Lonngrën's piece, the 3012 series, uses a two-hand Miyota 2026 quartz movement, and swaps the hands for discs that dominate the dial. The arrangement creates three distinct layers on the face, and the hour disc provides a pop of contrasting color sandwiched between the matching dial and minute disc. Interestingly, the positions of the discs (hour below and minute above) ends up reversing the traditional "big hand, little hand" layout, but does not sacrifice readability. The stainless steel case is round and lugless, measuring 39mm across and just 9.3mm thick. The crown is recessed flush with the case. A notch on the underside provides access. It is available in a sandblasted finish with a white dial, or matte black IP with a black dial. The watch has won multiple design awards and sells for about $210.
Major W.M. Tse is responsible for the rest of the Hygge line. His square 2089 series pays homage to the angular facade of the Danish Royal Library in Copenhagen. The three colorful hands of the Miyota 2035 quartz peep through a window in the dial. The lugless case is 32mm and matte finished. Dials are black, white, or silver. Strap options include polyurethane, leather, or a stainless steel bracelet. Prices start at $126.50.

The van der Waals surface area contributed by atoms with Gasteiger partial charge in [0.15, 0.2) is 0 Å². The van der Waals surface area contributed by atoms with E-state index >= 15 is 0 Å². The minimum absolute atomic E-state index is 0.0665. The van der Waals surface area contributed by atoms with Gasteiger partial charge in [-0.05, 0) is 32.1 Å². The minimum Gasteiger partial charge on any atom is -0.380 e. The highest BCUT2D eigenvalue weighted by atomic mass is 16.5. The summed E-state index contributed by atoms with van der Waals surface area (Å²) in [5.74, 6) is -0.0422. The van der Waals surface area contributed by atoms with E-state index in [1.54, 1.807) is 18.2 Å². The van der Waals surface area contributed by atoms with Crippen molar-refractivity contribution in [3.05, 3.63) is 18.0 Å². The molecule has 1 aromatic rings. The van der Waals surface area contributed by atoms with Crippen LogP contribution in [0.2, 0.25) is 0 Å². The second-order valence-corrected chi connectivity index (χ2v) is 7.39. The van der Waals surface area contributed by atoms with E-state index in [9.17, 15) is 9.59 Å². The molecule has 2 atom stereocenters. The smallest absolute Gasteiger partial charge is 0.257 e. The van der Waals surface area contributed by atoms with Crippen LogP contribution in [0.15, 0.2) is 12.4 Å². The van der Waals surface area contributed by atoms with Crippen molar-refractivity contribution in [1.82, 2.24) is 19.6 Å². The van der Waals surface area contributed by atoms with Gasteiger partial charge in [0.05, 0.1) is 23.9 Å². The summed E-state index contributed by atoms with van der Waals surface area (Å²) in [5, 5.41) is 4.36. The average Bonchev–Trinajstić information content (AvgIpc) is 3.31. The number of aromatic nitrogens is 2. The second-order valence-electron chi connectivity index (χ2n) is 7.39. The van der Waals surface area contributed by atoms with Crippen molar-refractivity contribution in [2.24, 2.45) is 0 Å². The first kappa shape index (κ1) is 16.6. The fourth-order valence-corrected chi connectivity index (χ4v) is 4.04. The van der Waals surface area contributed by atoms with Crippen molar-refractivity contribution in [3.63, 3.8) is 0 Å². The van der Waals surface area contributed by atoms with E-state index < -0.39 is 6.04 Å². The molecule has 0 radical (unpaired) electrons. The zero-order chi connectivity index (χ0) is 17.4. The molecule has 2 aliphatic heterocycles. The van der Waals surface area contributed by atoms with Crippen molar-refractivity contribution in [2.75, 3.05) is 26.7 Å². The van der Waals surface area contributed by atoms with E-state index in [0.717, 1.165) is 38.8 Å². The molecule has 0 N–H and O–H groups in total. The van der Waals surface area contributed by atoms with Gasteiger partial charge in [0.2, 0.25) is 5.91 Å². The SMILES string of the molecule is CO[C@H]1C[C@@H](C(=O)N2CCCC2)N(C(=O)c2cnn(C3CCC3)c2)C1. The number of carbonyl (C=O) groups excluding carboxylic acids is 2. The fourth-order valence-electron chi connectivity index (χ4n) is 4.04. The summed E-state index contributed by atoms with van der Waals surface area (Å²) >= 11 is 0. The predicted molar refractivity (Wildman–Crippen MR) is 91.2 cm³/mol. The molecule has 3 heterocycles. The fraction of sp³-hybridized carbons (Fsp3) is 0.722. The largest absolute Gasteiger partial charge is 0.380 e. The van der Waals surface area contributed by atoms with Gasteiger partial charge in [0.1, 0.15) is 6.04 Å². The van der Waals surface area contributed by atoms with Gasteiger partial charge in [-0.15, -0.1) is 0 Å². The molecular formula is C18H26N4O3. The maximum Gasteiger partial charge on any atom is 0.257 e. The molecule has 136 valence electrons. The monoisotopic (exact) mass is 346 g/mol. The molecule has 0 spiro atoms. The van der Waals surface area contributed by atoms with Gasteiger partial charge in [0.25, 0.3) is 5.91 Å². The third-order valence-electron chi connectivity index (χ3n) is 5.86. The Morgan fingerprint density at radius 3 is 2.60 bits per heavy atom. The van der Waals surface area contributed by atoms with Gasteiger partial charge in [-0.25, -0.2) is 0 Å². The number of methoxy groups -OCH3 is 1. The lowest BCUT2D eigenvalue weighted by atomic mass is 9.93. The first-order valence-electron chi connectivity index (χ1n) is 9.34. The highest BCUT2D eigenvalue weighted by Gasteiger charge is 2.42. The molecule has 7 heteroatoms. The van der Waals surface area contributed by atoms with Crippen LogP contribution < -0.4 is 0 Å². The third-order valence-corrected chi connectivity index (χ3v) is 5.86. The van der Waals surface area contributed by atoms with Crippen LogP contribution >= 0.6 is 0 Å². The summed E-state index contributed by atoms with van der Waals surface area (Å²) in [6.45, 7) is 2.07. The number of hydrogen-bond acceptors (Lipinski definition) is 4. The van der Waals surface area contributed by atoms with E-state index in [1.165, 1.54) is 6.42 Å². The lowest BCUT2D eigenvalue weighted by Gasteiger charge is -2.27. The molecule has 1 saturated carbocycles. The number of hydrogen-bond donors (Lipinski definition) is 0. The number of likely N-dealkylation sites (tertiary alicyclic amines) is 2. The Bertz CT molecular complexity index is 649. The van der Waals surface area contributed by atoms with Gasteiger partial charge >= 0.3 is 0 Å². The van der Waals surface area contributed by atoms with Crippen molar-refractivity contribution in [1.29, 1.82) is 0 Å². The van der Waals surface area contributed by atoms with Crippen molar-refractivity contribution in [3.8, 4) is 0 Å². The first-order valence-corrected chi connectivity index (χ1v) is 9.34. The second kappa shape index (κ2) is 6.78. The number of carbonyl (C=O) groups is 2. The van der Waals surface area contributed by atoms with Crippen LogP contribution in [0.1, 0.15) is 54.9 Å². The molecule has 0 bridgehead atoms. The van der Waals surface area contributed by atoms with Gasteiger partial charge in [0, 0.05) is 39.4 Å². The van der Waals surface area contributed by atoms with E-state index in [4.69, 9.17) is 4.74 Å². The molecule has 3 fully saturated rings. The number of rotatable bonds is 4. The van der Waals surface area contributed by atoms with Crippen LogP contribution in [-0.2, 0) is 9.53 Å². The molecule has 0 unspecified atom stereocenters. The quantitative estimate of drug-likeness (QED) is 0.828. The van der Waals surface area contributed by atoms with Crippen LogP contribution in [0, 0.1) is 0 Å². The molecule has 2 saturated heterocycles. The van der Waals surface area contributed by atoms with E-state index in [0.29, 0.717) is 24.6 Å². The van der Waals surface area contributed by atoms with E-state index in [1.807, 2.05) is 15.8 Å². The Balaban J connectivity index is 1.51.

Tse's other creations are chronographs. The Seiko VD55B powered 2204 series sports a round, 41mm case in black IP or brushed stainless, with conventional 22mm lugs. The case sides are knurled and the layered dial is perforated on the left side, lending a highly textured, industrial look. The baton minute and hour hands are either black or silver, coordinating with the dial, and accented with contrasting stripes that bisect their length and align with the hour markers. In what seems to be a Hyggee hallmark, the remaining four hands are brightly colored. Sub dials for minutes, seconds, and tenths are located at the top, bottom, and the perforated left side of the dial, while the Hygge brand occupies the right. It is nicely balanced and particularly striking in black, as the perforations, markers, and text go into full stealth mode, displaying the colored hands to their greatest effect. Water resistance is 100m, unlike the three hand models, which make do with a splash resistant 30m rating. Strap options include perforated black leather and a black stainless "beads of rice" mesh bracelet. The 2204 can be found online for about $209.